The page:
Why Are My Keywords (Not Provided) in Google Analytics?

Written by: leslieFMC   Austin, Texas

Posted on: December 19, 2011


You may have noticed, looking at your Google Analytics account, that in the past couple of months the term “Not Provided” is showing up in the list of keywords driving search traffic to your website. You are probably wondering what this means for your business. How can a keyword be “Not Provided,” and why does this number seem fairly large in comparison to the other keywords driving traffic to your website?

Google recently began encrypting its searches for anyone signed into Google. In other words, when you log into Google and search for something, you are automatically routed to https://www.google.com, a secure website for search. Part of this security means that, while search traffic to your website is still counted as part of the aggregate Google/organic, the exact query used to reach your website is held private; it is “Not Provided.”

Google SSL Secure Search

Doesn’t this make my keyword data inconclusive?

It is important to remember that specific keyword data is still provided for searchers not signed into Google. Essentially, the keywords in your Analytics traffic sources report still represent the top terms searchers are using to find your website, and should be seen as a proportionally accurate representation of how people are finding your website. Ignoring the data that is encrypted and thus “Not Provided,” you are still left with a statistically valid sampling of keyword data.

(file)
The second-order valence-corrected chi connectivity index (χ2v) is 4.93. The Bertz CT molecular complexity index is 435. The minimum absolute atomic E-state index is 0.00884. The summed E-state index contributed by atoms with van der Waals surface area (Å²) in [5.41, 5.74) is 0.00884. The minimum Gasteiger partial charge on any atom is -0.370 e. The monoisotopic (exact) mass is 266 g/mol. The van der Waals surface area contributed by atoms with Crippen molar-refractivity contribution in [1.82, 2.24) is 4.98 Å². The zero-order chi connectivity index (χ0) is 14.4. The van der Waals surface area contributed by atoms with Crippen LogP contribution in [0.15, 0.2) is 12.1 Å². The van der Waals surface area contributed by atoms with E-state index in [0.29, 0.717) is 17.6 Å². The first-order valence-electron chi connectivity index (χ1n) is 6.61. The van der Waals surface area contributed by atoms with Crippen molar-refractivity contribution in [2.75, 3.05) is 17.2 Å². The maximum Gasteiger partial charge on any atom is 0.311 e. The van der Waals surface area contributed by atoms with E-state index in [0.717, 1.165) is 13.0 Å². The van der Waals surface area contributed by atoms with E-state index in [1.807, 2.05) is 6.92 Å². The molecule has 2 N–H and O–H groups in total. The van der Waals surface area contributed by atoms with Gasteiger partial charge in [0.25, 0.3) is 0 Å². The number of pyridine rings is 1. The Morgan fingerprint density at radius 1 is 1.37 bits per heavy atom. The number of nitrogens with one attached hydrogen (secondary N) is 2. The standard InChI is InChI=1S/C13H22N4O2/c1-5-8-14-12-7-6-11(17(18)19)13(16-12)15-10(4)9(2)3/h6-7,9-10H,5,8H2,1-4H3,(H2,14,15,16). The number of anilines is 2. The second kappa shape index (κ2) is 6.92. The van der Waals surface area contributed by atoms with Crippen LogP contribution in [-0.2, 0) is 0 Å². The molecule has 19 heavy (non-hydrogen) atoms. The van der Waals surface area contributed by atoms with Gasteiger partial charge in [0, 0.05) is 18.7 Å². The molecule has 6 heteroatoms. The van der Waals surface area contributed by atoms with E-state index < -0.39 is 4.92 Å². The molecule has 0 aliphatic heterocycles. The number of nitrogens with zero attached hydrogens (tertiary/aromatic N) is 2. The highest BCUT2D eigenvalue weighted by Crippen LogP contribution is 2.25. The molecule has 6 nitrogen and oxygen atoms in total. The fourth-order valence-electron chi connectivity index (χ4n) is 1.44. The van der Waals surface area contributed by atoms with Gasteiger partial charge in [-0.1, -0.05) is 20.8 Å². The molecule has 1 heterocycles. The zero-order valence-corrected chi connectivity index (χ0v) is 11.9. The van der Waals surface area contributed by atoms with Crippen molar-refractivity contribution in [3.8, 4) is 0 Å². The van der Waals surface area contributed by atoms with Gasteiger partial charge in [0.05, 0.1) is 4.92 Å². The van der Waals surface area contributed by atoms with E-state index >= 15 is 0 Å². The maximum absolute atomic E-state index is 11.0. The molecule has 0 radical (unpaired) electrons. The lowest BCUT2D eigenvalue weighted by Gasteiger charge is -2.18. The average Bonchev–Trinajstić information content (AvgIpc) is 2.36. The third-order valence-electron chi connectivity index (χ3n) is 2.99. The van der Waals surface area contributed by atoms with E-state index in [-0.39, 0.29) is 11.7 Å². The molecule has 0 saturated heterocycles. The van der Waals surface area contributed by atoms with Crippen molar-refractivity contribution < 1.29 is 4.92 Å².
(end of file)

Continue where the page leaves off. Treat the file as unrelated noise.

Your organic traffic data is still calculated the same way it always was: all data is aggregated, and even Google secure searches are recorded as Google/organic traffic. Overall organic traffic numbers are unaffected, and you will still be able to view conversion rates, bounce rates and segmented data.

Keyword Not Provided

Should I be concerned?

The simple answer is “no.” The greatest benefit of a well-executed SEO campaign is that you get search traffic from thousands of relevant keyword variations. The specific keywords used to find your website are less important than the increase in overall organic traffic. So, if you notice that some of the keywords in your traffic sources report are “Not Provided,” don’t panic. Look at the keywords provided as a proportional sampling of the thousands of keyword variations driving organic traffic to your website, and focus more on increasing organic traffic overall.

Organic Search Traffic

For more information on Google’s SSL secure search feature, check out Google’s own blog post.


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